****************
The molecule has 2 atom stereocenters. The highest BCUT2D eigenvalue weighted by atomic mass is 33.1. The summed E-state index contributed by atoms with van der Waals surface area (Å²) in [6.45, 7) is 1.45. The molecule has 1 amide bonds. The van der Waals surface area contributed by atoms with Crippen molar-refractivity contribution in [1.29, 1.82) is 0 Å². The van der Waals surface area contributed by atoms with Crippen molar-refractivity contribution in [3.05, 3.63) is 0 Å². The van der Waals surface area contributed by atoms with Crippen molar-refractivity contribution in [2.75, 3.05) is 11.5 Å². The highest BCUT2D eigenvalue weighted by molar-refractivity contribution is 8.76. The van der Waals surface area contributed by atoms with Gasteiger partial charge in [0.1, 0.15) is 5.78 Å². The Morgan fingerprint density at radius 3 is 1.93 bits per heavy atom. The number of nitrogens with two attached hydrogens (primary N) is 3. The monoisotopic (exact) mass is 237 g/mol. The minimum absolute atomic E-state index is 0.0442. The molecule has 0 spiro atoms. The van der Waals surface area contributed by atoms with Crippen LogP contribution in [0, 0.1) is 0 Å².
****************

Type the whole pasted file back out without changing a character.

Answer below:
The molecule has 2 atom stereocenters. The highest BCUT2D eigenvalue weighted by atomic mass is 33.1. The summed E-state index contributed by atoms with van der Waals surface area (Å²) in [6.45, 7) is 1.45. The molecule has 1 amide bonds. The van der Waals surface area contributed by atoms with Crippen molar-refractivity contribution in [1.29, 1.82) is 0 Å². The van der Waals surface area contributed by atoms with Crippen molar-refractivity contribution in [3.05, 3.63) is 0 Å². The van der Waals surface area contributed by atoms with Crippen molar-refractivity contribution in [2.75, 3.05) is 11.5 Å². The highest BCUT2D eigenvalue weighted by molar-refractivity contribution is 8.76. The van der Waals surface area contributed by atoms with Gasteiger partial charge in [0.1, 0.15) is 5.78 Å². The Morgan fingerprint density at radius 3 is 1.93 bits per heavy atom. The number of nitrogens with two attached hydrogens (primary N) is 3. The monoisotopic (exact) mass is 237 g/mol. The minimum absolute atomic E-state index is 0.0442. The molecule has 0 spiro atoms. The van der Waals surface area contributed by atoms with Crippen LogP contribution in [0, 0.1) is 0 Å².